It was in Europe — and the extensions of Europe, above all, America — that human beings first achieved per capita economic growth over a long period of time. In this way, European society eluded the “Malthusian trap,” enabling new tens of millions to survive and the population as a whole to escape the hopeless misery that had been the lot of the great mass of the human race in earlier times. The question is: why Europe? __ The European Miracle
Look at the exponential growth of human population after 1500 – 1650 and ask yourself “Why was it Europe that pulled humanity out of the Malthusian trap?”
Each book in the following list answers this question in various ways. The explanations change, but it is the presented data and the substance of the arguments that matter.
- Walter Scheidel — Escape from Rome (2019)
- Stephen Davies — The Wealth Explosion (2019)
- Eric Jones — The European Miracle (1987)
- Ricardo Duchesne — The Uniqueness of Western Civilization (2012)
- Charles Murray — Human Accomplishment (2003)
- Adam Smith — The Wealth of Nations (1776)
- David Landes — The Wealth and Poverty of Nations (1998)
- Gregory Clark — A Farewell to Alms (2007)
- Lynn and Vanhanen — IQ and the Wealth of Nations (2002)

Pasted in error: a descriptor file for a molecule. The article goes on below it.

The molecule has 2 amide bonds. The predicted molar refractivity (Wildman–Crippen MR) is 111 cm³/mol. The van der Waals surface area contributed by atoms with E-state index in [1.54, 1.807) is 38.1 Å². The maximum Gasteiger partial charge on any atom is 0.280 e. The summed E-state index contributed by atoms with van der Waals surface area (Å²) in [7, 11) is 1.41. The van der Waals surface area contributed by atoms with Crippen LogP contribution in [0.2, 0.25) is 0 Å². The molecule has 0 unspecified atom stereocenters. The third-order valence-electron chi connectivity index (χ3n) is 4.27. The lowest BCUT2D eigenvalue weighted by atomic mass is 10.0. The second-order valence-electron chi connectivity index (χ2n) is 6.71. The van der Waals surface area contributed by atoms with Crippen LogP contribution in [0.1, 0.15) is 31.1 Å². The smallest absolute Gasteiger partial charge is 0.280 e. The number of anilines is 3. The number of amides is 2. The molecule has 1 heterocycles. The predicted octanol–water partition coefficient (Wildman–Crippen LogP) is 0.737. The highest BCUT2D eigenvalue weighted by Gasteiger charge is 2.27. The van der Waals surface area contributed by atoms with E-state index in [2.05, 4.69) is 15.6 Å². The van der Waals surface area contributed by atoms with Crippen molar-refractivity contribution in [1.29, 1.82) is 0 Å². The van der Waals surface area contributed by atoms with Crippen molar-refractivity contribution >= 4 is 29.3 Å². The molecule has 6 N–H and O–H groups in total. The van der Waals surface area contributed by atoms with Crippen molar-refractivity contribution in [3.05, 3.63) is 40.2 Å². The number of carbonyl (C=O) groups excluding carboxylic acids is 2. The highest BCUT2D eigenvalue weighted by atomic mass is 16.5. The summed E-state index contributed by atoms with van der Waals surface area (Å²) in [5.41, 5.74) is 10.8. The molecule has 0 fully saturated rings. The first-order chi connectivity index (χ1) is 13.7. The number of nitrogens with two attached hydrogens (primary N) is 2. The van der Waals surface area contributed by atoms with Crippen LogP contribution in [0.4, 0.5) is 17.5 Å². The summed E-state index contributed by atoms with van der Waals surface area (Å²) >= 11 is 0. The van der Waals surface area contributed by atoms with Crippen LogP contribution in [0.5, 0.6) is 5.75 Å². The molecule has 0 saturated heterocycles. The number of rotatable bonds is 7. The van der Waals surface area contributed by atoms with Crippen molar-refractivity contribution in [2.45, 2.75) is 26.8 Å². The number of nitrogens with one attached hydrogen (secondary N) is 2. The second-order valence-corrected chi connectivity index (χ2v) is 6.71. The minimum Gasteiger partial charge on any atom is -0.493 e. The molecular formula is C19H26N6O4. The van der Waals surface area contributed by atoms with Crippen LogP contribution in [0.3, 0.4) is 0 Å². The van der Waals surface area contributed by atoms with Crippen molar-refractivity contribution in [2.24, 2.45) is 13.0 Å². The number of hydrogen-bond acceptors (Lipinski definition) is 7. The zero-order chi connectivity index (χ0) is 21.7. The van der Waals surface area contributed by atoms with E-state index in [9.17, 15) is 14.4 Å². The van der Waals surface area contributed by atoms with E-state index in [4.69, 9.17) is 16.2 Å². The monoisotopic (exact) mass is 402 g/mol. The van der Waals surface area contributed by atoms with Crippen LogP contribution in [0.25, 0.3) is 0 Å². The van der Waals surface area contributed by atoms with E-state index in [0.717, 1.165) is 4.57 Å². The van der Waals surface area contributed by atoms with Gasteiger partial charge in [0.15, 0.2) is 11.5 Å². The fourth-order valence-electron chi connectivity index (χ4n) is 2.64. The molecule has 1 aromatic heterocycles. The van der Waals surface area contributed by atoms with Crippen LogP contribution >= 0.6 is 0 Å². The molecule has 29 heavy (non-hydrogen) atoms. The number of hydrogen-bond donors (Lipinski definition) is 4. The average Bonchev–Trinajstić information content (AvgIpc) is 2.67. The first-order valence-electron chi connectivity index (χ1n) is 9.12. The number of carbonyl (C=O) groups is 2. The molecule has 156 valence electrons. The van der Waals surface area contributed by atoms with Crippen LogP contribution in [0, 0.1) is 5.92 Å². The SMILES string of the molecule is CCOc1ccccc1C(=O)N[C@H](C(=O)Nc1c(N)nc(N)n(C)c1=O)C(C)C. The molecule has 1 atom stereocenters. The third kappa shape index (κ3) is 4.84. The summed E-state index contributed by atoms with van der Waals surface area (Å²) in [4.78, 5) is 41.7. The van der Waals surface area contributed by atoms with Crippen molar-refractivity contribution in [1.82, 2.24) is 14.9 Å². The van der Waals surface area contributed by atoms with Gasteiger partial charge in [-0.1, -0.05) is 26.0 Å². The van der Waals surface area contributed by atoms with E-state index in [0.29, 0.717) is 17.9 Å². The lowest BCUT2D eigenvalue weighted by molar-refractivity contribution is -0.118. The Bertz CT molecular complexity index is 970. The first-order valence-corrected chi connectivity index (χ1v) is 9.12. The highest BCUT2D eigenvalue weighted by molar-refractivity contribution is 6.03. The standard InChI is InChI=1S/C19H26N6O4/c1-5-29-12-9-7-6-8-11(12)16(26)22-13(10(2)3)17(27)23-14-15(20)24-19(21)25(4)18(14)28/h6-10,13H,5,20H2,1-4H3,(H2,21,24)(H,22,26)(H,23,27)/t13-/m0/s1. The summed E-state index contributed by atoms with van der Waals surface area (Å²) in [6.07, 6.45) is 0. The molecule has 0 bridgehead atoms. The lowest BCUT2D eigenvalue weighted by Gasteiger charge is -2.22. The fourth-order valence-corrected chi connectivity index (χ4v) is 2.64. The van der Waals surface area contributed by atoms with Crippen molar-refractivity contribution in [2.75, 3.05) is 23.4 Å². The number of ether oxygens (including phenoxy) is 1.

- John Kay — The Truth About Markets (2003)
- Jared Diamond — Guns Germs and Steel (1997)
- Robert Cooter — Law and the Poverty of Nations (2009)
- Peter Zeihan — The Accidental Superpower (2014)
- Matt Ridley — The Rational Optimist (2010)
- Acemoglu and Robinson — Why Nations Fail (2012)
- Acemoglu and Robinson — The Narrow Corridor (2019)
- Hernan de Soto — The Mystery of Capital (2000)
- David Warsh — Knowledge and the Wealth of Nations (2006)
- Nathan Rosenberg — How the West Grew Rich (1985)
- William J. Bernstein — Splendid Exchange: How Trade Shaped the World (2008)
- William J. Bernstein — The Birth of Plenty (2004)
- Hans-Hermann Hoppe — A Short History of Man 2015
- Joel Mokyr — The Lever of Riches (1992)
- Ronald Findlay and Kevin H. O’Rourke — Power and Plenty (2009)
- Jan Luiten van Zanden — The Long Road to the Industrial Revolution (2009)
- Kenneth Clark — Civilisation (1980)
- Jacob Bronowski — The Ascent of Man (1976)
- Frances Gies, Joseph Gies — Cathedral, Forge, and Waterwheel (1994)
More on medieval technology with more primary sources listed
- Kenneth Pomeranz — The Great Divergence (2000)
- Ian Morris — Why the West Rules for Now (2010)
- Niall Ferguson — Civilization The West and the Rest (2011)
- Paul Kennedy — The Rise and Fall of the Great Powers (1987)
- Phillip T Hoffman — Why Did Europe Conquer the World 2015
- Ruchir Sharma — The Rise and Fall of Nations (2016)
- Mancur Olson — The Rise and Decline of Nations (1982)
- Joseph Tainter — The Collapse of Complex Civilizations (1988)
- M.B. Synge — The Awakening of Europe (1903)
China, India, Mesopotamia, and Egypt all had ancient empires and thriving societies long before western Europe was more than roving bands of hunter-gatherers and small settlements of subsistence farmers. The Greek city-state empire was productive in producing important knowledge and concepts, but “Greece” was absorbed by the Romans — and then the Roman empire was shattered by barbarian tribes. Most of the ancient knowledge of Greece was then lost to Europe until after the crusades, after the reconquista of Spain, and after the onset of direct trade between Europe and the east (including India and China).